Can a Computer Make Better American Furniture?



“It’s funny that the things that end up in a showroom are just like, failures. That’s a — I don’t know, I guess the front leg of that chair. It had a little too much, right there.” Adam Rogers points to a small bulge of walnut under the leg’s integral tenon, a misshapen lump made by errant CNC programming. The leg is a test piece from Rogers’ Thos. Moser Hartford Collection chair. He places the piece back on the showroom wall. Rogers is visiting New York City to receive an Architizer A+ Award for in Residential Furniture for the Hartford Collection, his third collection for the brand. Bearded, bespeckled and soft-spoken, Rogers looks equally prepared for Greenpoint, Brooklyn as Auburn, Maine, Thos. Moser’s headquarters. He’s not one for awards shows. “I don’t think we’re quite high enough on the billing to be allowed to talk, which is just fine,” he remarks, turning back to the walnut.

“So the concept is that we take a big piece of solid wood and use pretty high-tech machinery, a five axis — it’s actually six axis CNC machinery. We take a solid stick, kind of turn it on a lathe and pull it on the machine and do a lot of handwork for this. We kind of redefine what a visible joint might be.” Moser furniture is not known for CNC machinery. The company, at the helm of self-taught furniture maker Tom Moser, is known for purity in woodworking — no stain, little machinery, just hand-crafted shaping that manipulates premium wood from top mills into artful American furniture. Moser’s work is characterized by sweeping curves and sculptural, yet traditional, expressions of wood. Rogers is fresh blood to the company, the first non-Moser to take the title of Director of Design. “I have a genuine respect for and a connection to the romantic approach, but I also understand its role in the evolution, I have a healthy respect for the history of Thos. Moser and what got us here, but I think it’s just a segue.”

“To Tom it’s this gee-whiz technology. He says, ‘Why don’t you just go press some button?’ I say, ‘Well, there’s a lot more to it than that.'”

Rogers comes from the world of commercial architecture. Trained on CAD drawings and the practicality of bearing capacities, he spent five years on large scale architectural projects before scrapping corporate architecture and pursuing a graduate degree in woodworking. At Thos. Moser, both sensibilities fire, and he doesn’t back away from fighting for the beauty of a CNC’d piece of wood. “To Tom it’s this gee-whiz technology. He says, ‘Why don’t you just go press some button?’ I say, ‘Well, there’s a lot more to it than that.'”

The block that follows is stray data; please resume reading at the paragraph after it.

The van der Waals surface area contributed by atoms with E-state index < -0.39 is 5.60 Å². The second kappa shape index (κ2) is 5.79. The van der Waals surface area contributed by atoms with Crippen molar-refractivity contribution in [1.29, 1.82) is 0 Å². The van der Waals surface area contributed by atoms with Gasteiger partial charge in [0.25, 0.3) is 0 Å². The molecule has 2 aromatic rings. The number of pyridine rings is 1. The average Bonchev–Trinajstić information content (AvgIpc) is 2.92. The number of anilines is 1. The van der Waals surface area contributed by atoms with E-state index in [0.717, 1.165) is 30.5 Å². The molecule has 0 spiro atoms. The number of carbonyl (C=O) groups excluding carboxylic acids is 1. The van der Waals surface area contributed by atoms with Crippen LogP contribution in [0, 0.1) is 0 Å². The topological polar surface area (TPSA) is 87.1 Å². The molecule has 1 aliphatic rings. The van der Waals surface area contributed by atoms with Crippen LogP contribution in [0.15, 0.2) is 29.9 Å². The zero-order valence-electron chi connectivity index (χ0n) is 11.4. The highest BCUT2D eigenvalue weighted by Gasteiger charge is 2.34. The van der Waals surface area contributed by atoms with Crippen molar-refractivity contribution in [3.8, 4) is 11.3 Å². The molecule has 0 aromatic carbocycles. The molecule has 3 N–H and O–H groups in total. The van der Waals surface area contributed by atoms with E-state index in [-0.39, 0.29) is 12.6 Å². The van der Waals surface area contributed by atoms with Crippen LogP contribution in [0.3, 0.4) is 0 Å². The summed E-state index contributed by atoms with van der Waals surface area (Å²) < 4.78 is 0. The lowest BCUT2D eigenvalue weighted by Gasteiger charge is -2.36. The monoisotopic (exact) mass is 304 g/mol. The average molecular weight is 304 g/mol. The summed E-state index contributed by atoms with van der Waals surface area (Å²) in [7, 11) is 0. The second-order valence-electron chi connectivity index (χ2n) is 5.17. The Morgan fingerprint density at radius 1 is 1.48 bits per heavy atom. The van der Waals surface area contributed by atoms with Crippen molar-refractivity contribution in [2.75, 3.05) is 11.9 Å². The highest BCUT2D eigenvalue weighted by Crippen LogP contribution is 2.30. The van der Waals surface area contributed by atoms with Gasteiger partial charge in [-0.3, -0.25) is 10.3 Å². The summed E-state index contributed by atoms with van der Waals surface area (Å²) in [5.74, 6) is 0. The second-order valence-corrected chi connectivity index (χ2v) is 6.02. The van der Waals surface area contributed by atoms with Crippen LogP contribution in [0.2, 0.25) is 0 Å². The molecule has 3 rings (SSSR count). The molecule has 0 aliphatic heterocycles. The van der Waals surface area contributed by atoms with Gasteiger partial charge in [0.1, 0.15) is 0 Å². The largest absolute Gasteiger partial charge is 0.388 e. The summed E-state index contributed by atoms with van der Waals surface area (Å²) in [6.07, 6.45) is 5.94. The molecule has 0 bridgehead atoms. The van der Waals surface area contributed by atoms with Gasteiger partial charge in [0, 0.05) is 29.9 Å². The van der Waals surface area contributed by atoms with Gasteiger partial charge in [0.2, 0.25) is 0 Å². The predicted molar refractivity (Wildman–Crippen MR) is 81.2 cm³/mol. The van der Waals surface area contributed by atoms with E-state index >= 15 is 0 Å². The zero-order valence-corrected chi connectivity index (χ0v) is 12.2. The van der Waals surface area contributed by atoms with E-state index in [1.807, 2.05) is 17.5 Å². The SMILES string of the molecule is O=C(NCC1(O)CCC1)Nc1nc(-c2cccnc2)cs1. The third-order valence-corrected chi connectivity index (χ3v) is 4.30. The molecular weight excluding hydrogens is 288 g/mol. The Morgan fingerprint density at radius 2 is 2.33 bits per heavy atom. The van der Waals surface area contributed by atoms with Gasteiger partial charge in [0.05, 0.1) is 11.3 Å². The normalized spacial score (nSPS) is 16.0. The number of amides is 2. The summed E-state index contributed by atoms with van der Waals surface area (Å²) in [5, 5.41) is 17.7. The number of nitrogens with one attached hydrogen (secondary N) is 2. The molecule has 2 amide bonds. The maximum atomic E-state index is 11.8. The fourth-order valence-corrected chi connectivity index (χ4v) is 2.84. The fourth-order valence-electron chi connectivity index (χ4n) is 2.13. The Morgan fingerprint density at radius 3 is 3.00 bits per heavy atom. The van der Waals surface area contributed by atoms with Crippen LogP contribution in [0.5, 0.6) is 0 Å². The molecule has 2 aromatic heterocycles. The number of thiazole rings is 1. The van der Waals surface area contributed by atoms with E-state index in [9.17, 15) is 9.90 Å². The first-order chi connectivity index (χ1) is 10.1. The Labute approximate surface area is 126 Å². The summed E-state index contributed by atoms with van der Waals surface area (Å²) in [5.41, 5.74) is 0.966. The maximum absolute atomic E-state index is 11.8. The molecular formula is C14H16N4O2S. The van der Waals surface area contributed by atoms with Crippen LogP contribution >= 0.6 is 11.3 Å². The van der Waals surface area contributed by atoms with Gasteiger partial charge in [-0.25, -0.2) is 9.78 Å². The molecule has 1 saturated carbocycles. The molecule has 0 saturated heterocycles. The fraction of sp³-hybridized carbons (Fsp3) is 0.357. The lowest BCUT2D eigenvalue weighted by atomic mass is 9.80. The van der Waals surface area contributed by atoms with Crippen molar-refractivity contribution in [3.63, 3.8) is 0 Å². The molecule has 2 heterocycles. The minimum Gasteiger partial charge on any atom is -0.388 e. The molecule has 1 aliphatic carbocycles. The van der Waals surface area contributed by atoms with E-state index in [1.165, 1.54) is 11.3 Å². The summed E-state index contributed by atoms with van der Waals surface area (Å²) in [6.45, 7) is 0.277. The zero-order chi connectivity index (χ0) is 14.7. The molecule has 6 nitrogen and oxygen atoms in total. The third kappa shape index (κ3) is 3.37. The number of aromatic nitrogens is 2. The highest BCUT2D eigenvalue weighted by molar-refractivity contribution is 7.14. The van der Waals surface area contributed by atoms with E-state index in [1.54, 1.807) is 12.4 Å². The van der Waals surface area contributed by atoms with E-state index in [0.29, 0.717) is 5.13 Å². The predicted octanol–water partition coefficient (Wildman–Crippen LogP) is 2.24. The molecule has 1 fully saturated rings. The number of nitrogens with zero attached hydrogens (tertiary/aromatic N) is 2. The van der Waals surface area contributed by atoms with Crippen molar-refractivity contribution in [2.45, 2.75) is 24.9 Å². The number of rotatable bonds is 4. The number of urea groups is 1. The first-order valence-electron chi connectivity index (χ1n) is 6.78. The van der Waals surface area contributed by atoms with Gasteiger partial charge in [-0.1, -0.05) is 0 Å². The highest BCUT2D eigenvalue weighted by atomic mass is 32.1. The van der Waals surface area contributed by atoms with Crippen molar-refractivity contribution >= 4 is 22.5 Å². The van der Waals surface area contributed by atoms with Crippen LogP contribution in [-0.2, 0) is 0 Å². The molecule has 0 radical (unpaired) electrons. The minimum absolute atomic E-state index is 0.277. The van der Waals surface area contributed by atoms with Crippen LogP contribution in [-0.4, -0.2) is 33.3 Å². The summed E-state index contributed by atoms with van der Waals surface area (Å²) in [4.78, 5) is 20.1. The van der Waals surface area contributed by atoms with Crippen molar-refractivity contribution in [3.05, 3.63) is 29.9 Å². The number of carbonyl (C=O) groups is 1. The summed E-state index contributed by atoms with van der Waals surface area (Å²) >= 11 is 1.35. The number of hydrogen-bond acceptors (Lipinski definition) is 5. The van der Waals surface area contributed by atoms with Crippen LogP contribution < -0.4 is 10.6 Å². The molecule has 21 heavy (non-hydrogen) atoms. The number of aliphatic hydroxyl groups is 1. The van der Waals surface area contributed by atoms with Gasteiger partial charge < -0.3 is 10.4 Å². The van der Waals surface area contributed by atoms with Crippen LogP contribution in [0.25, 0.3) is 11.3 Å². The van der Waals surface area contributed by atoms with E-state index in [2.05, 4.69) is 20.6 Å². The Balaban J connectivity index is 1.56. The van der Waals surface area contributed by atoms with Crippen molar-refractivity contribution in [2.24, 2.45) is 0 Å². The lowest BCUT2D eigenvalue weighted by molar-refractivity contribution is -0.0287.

Photo: Matthew Ankeny

CNC machinery provides precision, the kind needed for the kind of mortise and tenon joint that’s the defining feature of the collection. The machinery allows Rogers to emphasize the joint itself, and to emphasize the capabilities of the machine. The joint, which looks like a tree branch cavity joined to a horizontal rail, is simple and, most notably, straight. The Hartford Collection is defined by straight lines, angularity. Moser’s take? “There’s things he likes and things he doesn’t like. He’s the first to tell me that this [side table] is a dog, but it’s actually my favorite piece I’ve designed,” Rogers said, pointing to a small side table that’s a perfectly circular button top over three triangular legs. “So what are you going to do? People seem to like it. It’s not that he’s wrong, it’s just that we have different perspectives.”

To Rogers, the brand’s coming-of-age is due, and he’s ready to see the maturation through. “We continue to explore new machinery, technology, techniques, even materials; specifically, we’ll start to employ natural material, stone and things like that. Those are all, kind of, a bit taboo at the moment.” He offers a small smirk under his beard. “Some people are all on the computer screen and they want to, you know, make one jump from the computer to the CNC machine and have a product. Some people are romantic; you know, build, build, build, iterate, iterate, iterate and then produce products. We try to strike that balance, and I guess — chicken or egg — I’m the guy leading that sensibility. The organization has evolved that way, but I had some role in that.”

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